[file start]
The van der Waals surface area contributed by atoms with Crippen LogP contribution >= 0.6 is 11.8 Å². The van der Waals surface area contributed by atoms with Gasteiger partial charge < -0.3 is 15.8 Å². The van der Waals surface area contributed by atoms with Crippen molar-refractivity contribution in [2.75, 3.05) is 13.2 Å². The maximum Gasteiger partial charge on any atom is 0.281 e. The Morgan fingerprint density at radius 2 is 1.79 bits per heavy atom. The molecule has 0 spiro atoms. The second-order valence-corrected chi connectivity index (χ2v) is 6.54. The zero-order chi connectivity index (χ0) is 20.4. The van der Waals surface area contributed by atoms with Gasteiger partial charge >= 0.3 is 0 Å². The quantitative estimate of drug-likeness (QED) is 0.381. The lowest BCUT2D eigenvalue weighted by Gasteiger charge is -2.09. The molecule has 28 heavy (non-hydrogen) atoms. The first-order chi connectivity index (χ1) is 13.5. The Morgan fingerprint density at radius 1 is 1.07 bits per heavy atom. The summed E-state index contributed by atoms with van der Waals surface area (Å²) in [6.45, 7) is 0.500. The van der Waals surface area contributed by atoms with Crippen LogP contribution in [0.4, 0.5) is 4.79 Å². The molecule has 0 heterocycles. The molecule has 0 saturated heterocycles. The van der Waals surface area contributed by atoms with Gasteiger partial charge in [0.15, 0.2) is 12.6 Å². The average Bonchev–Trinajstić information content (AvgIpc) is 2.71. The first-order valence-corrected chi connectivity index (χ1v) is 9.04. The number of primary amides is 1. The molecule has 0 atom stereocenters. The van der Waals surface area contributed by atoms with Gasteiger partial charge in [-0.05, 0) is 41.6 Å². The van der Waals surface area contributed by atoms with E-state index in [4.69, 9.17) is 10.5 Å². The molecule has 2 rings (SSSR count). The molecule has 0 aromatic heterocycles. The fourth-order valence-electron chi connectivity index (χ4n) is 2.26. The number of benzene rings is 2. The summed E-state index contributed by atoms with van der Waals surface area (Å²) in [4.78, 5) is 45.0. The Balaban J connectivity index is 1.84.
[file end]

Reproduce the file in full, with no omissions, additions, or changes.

The van der Waals surface area contributed by atoms with Crippen LogP contribution >= 0.6 is 11.8 Å². The van der Waals surface area contributed by atoms with Gasteiger partial charge < -0.3 is 15.8 Å². The van der Waals surface area contributed by atoms with Crippen molar-refractivity contribution in [2.75, 3.05) is 13.2 Å². The maximum Gasteiger partial charge on any atom is 0.281 e. The Morgan fingerprint density at radius 2 is 1.79 bits per heavy atom. The molecule has 0 spiro atoms. The second-order valence-corrected chi connectivity index (χ2v) is 6.54. The zero-order chi connectivity index (χ0) is 20.4. The van der Waals surface area contributed by atoms with Gasteiger partial charge >= 0.3 is 0 Å². The quantitative estimate of drug-likeness (QED) is 0.381. The lowest BCUT2D eigenvalue weighted by Gasteiger charge is -2.09. The molecule has 28 heavy (non-hydrogen) atoms. The first-order chi connectivity index (χ1) is 13.5. The Morgan fingerprint density at radius 1 is 1.07 bits per heavy atom. The summed E-state index contributed by atoms with van der Waals surface area (Å²) in [6.45, 7) is 0.500. The van der Waals surface area contributed by atoms with Crippen LogP contribution in [0.4, 0.5) is 4.79 Å². The molecule has 0 heterocycles. The molecule has 0 saturated heterocycles. The van der Waals surface area contributed by atoms with Gasteiger partial charge in [0.15, 0.2) is 12.6 Å². The average Bonchev–Trinajstić information content (AvgIpc) is 2.71. The first-order valence-corrected chi connectivity index (χ1v) is 9.04. The number of primary amides is 1. The molecule has 0 atom stereocenters. The van der Waals surface area contributed by atoms with Gasteiger partial charge in [-0.05, 0) is 41.6 Å². The van der Waals surface area contributed by atoms with E-state index in [4.69, 9.17) is 10.5 Å². The molecule has 2 rings (SSSR count). The molecule has 0 aromatic heterocycles. The fourth-order valence-electron chi connectivity index (χ4n) is 2.26. The number of benzene rings is 2. The summed E-state index contributed by atoms with van der Waals surface area (Å²) in [4.78, 5) is 45.0. The Balaban J connectivity index is 1.84.